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Economic Networks and Urban Complementarities in the Dutch Randstad Region


  • Otto Raspe


  • Frank Van Oort


  • Martijn Burger



In this paper we analyze the regional embeddedness of firm’s networks in Dutch regions. Theorizing on urban economic networks is an important issue in the urban economic growth literature (Batten 1995, Hess 2004). For this, 2000 firms in basic sectors (industrial, business-services and wholesale) provided information on their ten most important relationships with other firms in terms of turnover. Besides the relations themselves, the type of relations (standardized, customized or joint-venture), the frequency of relations, the sectoral composition and the exact destination of relations are known. These aspects are used to create subsamples that are analyzed. We draw conclusions of the shares of intra-urban relations, intra-region relations, national relations and international relations. Aggregated to the municipal level, we test for the central place hypothesis of firms’ subcontracting and delivering relations as opposed to the network hypothesis of multinodality, in six regions in the Netherlands. Conclusions on the importance of both paradigms are drawn and related to recent policy initiatives that aim at urban network development. Batten, D. (1995), “Network cities: creative urban agglomerations for the 21st Century†. In: Urban Studies 32, pp. 313-327. Hess, M. (2004), “Spatial relationships? Towards a reconceptualization of embeddedness†In: Progress in Human Geography 28, pp. 165-186.

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  • Otto Raspe & Frank Van Oort & Martijn Burger, 2006. "Economic Networks and Urban Complementarities in the Dutch Randstad Region," ERSA conference papers ersa06p827, European Regional Science Association.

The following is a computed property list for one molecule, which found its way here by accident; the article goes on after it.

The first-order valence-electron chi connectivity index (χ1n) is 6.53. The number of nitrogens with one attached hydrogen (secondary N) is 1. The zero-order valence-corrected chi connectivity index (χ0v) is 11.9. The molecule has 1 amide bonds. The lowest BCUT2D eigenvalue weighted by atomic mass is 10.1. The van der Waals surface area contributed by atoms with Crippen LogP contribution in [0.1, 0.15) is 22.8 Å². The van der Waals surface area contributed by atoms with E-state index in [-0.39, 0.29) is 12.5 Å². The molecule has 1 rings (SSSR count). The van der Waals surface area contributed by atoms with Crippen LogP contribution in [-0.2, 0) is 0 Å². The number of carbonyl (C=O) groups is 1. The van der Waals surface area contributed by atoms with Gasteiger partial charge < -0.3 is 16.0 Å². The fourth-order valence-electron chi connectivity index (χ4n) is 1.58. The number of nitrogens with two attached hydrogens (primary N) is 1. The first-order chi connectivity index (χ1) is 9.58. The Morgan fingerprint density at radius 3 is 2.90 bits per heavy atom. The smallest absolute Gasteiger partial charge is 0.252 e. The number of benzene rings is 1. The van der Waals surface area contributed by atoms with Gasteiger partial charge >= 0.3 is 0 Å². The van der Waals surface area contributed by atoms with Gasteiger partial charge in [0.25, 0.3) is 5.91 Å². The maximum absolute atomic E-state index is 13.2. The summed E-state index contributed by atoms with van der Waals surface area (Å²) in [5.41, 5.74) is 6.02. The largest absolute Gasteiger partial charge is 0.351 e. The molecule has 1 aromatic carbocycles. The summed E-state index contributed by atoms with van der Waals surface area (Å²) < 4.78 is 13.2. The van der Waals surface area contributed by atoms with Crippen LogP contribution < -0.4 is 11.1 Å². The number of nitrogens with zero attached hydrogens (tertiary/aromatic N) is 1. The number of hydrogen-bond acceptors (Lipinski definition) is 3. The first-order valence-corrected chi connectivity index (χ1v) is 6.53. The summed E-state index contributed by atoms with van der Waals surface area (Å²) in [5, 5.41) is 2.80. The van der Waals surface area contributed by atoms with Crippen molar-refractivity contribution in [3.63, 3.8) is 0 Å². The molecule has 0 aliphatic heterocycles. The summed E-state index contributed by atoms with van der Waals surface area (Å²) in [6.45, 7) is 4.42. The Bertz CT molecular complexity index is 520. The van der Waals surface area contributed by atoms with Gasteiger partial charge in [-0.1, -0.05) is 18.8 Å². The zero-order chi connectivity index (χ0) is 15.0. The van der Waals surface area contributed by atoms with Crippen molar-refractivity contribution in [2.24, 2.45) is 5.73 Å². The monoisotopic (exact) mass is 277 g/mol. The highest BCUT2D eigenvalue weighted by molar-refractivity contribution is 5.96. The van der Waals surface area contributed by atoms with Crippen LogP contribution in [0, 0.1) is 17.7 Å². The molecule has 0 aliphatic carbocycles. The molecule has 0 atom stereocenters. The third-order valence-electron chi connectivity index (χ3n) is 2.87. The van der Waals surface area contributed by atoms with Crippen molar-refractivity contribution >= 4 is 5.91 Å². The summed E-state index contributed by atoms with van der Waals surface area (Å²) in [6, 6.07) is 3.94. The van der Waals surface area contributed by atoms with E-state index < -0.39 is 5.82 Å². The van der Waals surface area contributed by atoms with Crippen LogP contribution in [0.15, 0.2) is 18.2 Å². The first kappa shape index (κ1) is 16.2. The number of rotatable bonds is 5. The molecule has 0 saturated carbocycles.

• Handle: RePEc:wiw:wiwrsa:ersa06p827

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    1. Muhammed Dalgin & Vitor Trindade & Devashish Mitra, 2008. "Inequality, Nonhomothetic Preferences, and Trade: A Gravity Approach," Southern Economic Journal, Southern Economic Association, vol. 74(3), pages 747-774, January.
    2. Lambert van der Laan, 1998. "Changing Urban Systems: An Empirical Analysis at Two Spatial Levels," Regional Studies, Taylor & Francis Journals, vol. 32(3), pages 235-247.
    3. Maarten van Ham & Pieter Hooimeijer & Clara H. Mulder, 2001. "Urban Form and Job Access: Disparate Realities in the Randstad," Tijdschrift voor Economische en Sociale Geografie, Royal Dutch Geographical Society KNAG, vol. 92(2), pages 231-246, May.
    4. Andrew Jones, 2005. "Truly global corporations? Theorizing 'organizational globalization' in advanced business-services," Journal of Economic Geography, Oxford University Press, vol. 5(2), pages 177-200, April.
    5. Koen Frenken, 2002. "A New Indicator of European Integration and an Application to Collaboration in Scientific Research," Economic Systems Research, Taylor & Francis Journals, vol. 14(4), pages 345-361.
    6. Peter Cabus & Wim Vanhaverbeke, 2006. "The territoriality of the network economy and urban networks: evidence from flanders," Entrepreneurship & Regional Development, Taylor & Francis Journals, vol. 18(1), pages 25-53, January.
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